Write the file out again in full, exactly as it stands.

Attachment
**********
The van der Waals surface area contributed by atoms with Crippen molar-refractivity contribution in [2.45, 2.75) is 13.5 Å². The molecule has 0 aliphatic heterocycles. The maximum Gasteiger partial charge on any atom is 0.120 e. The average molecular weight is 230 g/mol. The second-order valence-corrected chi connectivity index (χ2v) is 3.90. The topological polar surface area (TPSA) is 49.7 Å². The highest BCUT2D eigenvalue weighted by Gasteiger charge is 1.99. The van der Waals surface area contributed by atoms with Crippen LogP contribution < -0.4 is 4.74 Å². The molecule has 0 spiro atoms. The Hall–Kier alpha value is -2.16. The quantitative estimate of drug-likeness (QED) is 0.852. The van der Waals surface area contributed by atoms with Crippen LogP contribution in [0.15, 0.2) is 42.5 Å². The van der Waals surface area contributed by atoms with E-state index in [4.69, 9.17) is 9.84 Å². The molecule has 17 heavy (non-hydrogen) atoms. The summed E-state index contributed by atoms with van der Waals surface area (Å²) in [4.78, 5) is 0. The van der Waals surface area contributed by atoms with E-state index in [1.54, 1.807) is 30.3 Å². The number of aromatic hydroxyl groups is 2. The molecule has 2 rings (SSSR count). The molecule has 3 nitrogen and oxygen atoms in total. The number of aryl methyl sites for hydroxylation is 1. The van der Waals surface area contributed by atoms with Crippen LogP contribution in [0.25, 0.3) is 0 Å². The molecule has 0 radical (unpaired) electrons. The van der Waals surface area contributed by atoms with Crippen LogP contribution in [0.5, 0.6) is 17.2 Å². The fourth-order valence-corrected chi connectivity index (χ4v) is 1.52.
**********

The van der Waals surface area contributed by atoms with Crippen molar-refractivity contribution in [2.45, 2.75) is 13.5 Å². The molecule has 0 aliphatic heterocycles. The maximum Gasteiger partial charge on any atom is 0.120 e. The average molecular weight is 230 g/mol. The second-order valence-corrected chi connectivity index (χ2v) is 3.90. The topological polar surface area (TPSA) is 49.7 Å². The highest BCUT2D eigenvalue weighted by Gasteiger charge is 1.99. The van der Waals surface area contributed by atoms with Crippen LogP contribution < -0.4 is 4.74 Å². The molecule has 0 spiro atoms. The Hall–Kier alpha value is -2.16. The quantitative estimate of drug-likeness (QED) is 0.852. The van der Waals surface area contributed by atoms with Crippen LogP contribution in [0.15, 0.2) is 42.5 Å². The van der Waals surface area contributed by atoms with E-state index in [4.69, 9.17) is 9.84 Å². The molecule has 17 heavy (non-hydrogen) atoms. The summed E-state index contributed by atoms with van der Waals surface area (Å²) in [4.78, 5) is 0. The van der Waals surface area contributed by atoms with E-state index in [1.54, 1.807) is 30.3 Å². The number of aromatic hydroxyl groups is 2. The molecule has 2 rings (SSSR count). The molecule has 3 nitrogen and oxygen atoms in total. The number of aryl methyl sites for hydroxylation is 1. The van der Waals surface area contributed by atoms with Crippen LogP contribution in [0.25, 0.3) is 0 Å². The molecule has 0 radical (unpaired) electrons. The van der Waals surface area contributed by atoms with Crippen LogP contribution in [0.5, 0.6) is 17.2 Å². The fourth-order valence-corrected chi connectivity index (χ4v) is 1.52.